Partypoker Tests ‘Real Name’ MTTs, Citing Community and Security

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Partypoker is using the current surge in online activity to conduct a social experiment and, potentially, create a safer, more interactive online poker environment.

Partypoker real name MTTs
Partypoker is testing real name MTTs in a bid to change online poker for the better. (Image: Partypoker)

In a tweet published on Saturday, Partypoker advisor Rob Yong announced that the new Powerfest series will feature “real name” MTTs.

The idea went live on April 20 and will continue for two weeks. This means anyone that enters a Powerfest event will have their name visible for all to see.

Transparency Over Anonymity for Powerfest

The premise of real-name MTTs is simple, but the long-term implications may not be. On the one hand, Partypoker is breaking a long-standing tradition in online poker by asking players to show their true identities.

However, the experiment could also usher in a new culture of transparency and security. With both high on everyone’s list of priorities, any innovations that can make online poker safer would likely be welcomed.

In practice, this isn’t the first time Partypoker has pulled back the curtain. As part of an ongoing commitment to safety and fairness, the site introduced real-name cash games in August 2019. The software update received a mixed reaction from the poker community.

While some acknowledged the feature could make the game more transparent and, therefore, reduce instances of cheating, others weren’t convinced.

“If it ever becomes mandatory, the most significant drop off in numbers will be recreational players, because people won’t want it to be public knowledge that they’re losing a ton of money,” tomsOn wrote on 2+2.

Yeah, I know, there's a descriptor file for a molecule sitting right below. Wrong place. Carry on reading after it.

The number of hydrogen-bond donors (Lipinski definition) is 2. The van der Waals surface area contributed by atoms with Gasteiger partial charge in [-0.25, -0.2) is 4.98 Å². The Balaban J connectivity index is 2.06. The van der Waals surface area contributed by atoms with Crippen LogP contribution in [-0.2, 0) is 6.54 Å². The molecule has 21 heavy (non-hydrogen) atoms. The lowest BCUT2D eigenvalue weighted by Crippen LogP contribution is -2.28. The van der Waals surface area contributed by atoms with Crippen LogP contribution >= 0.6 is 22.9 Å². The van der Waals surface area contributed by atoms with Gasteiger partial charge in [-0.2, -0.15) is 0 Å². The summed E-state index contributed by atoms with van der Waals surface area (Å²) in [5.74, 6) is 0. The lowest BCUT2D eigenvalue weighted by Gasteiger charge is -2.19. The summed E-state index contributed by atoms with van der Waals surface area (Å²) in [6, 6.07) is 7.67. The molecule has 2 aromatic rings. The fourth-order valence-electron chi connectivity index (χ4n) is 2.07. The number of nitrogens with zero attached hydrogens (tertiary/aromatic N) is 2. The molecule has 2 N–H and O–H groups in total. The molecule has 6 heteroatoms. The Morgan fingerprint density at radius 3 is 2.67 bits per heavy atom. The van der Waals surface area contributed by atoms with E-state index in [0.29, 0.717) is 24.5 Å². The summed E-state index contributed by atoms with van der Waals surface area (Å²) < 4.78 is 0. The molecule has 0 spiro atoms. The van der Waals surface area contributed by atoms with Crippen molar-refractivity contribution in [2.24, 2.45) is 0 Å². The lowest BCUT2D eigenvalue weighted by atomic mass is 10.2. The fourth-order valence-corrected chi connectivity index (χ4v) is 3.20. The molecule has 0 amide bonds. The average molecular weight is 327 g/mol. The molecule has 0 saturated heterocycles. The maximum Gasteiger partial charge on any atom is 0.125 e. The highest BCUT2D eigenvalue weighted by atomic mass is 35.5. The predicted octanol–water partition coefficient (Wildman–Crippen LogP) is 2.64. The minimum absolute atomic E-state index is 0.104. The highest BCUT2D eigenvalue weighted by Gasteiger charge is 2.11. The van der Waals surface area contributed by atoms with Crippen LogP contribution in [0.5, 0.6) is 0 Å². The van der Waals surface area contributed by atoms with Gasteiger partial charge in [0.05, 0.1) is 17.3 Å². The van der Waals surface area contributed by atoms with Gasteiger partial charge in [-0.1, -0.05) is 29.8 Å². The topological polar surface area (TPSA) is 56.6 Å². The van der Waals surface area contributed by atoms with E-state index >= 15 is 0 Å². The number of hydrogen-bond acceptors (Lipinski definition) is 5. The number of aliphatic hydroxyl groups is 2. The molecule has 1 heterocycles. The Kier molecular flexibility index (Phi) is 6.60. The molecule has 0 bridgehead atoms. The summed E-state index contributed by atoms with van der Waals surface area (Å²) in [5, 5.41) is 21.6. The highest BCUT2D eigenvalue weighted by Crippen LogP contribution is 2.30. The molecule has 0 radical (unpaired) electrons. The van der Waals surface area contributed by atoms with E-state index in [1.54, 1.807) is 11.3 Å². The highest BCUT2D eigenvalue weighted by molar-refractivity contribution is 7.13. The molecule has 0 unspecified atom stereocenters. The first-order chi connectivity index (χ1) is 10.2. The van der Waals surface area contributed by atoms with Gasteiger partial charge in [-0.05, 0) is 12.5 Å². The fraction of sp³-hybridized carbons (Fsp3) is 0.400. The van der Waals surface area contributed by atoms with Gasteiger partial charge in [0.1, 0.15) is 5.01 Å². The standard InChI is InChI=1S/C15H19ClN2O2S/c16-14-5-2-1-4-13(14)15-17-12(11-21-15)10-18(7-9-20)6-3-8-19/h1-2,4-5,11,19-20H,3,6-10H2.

In addition to potentially scaring off novices, concerns regarding internet security were raised. Online, screen names are often a form of protection. Without being able to see someone’s real name, criminals have one less piece of information to exploit.

Partypoker Promoting Safety and Community

For Yong and Partypoker, the experiment is as much about creating a sense of community as it is about improving safety standards. In his April 18 tweet, Yong described the idea as a “social experiment” and referenced Matt Savage.

Over the last three years, Savage has trialed a number of ideas at tournaments around the world. His primary objective in almost all instances is to make poker a more communal, enjoyable experience.

The best example of this came in 2017 when he banned accessories at the table. The $350 tournament was part of the California State Poker Championship, and dubbed the “social experiment.”

Players who anted up at the Commerce Casino weren’t allowed to wear sunglasses, hoodies, or headphones. Electronic devices were also banned at the table.

The aim was to create more “social interaction” and, in turn, make the game more enjoyable for recreational players. Partypoker is aiming to do something similar with its real-name MTTs.

Positives and Negatives on Both Sides

When Partypoker first introduced the idea in 2019, “community” was the operative word. Asking players to reveal their true identities has the power to create more personal relationships between competitors. Moreover, when people can’t hide behind a screen name, they’re more likely to be respectful to others.

The counterargument is that some players value the anonymity of online poker. One forum user suggested women may be particularly wary of giving out their real name online, as it could make them targets for abuse. Along similar lines, weak players could also be more exposed.

The concept of real-name MTTs is certainly interesting. They could improve transparency, increase safety, and foster a greater sense of community, all of which would arguably make online poker more attractive for many players.

The question is, however, at what cost? Determining that could be the reason why the results of Partypoker’s experiment may be more significant than many might expect.

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